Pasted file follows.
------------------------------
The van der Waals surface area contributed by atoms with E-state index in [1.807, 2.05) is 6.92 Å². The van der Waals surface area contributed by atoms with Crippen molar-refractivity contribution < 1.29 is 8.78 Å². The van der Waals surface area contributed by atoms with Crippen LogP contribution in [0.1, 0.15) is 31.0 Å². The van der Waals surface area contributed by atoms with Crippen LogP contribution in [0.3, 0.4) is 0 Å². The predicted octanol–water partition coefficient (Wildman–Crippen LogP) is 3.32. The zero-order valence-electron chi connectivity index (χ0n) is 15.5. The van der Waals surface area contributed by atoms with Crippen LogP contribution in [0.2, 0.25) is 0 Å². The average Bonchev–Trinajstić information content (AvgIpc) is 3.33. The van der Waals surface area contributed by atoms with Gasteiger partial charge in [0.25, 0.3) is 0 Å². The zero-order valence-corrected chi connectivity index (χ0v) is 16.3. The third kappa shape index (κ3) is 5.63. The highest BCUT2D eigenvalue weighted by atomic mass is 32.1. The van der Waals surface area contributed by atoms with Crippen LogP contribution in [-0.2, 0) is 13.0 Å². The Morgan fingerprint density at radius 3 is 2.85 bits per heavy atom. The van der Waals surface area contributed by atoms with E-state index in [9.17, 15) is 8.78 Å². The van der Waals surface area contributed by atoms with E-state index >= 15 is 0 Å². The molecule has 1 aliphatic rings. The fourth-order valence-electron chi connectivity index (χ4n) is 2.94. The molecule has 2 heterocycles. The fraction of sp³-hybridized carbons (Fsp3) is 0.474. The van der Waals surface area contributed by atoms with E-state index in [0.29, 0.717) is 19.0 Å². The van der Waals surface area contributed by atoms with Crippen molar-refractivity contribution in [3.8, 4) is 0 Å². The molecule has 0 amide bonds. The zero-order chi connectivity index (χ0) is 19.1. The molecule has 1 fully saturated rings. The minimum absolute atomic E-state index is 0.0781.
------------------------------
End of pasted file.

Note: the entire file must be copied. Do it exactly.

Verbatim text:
The van der Waals surface area contributed by atoms with E-state index in [1.807, 2.05) is 6.92 Å². The van der Waals surface area contributed by atoms with Crippen molar-refractivity contribution < 1.29 is 8.78 Å². The van der Waals surface area contributed by atoms with Crippen LogP contribution in [0.1, 0.15) is 31.0 Å². The van der Waals surface area contributed by atoms with Crippen LogP contribution in [0.3, 0.4) is 0 Å². The predicted octanol–water partition coefficient (Wildman–Crippen LogP) is 3.32. The zero-order valence-electron chi connectivity index (χ0n) is 15.5. The van der Waals surface area contributed by atoms with Crippen LogP contribution in [0.2, 0.25) is 0 Å². The average Bonchev–Trinajstić information content (AvgIpc) is 3.33. The van der Waals surface area contributed by atoms with Gasteiger partial charge in [0.25, 0.3) is 0 Å². The zero-order valence-corrected chi connectivity index (χ0v) is 16.3. The third kappa shape index (κ3) is 5.63. The highest BCUT2D eigenvalue weighted by atomic mass is 32.1. The van der Waals surface area contributed by atoms with Crippen LogP contribution in [-0.2, 0) is 13.0 Å². The Morgan fingerprint density at radius 3 is 2.85 bits per heavy atom. The van der Waals surface area contributed by atoms with E-state index in [9.17, 15) is 8.78 Å². The van der Waals surface area contributed by atoms with E-state index >= 15 is 0 Å². The molecule has 1 aliphatic rings. The fourth-order valence-electron chi connectivity index (χ4n) is 2.94. The molecule has 2 heterocycles. The fraction of sp³-hybridized carbons (Fsp3) is 0.474. The van der Waals surface area contributed by atoms with E-state index in [0.29, 0.717) is 19.0 Å². The van der Waals surface area contributed by atoms with Crippen molar-refractivity contribution in [3.8, 4) is 0 Å². The molecule has 0 amide bonds. The zero-order chi connectivity index (χ0) is 19.1. The molecule has 1 fully saturated rings. The minimum absolute atomic E-state index is 0.0781.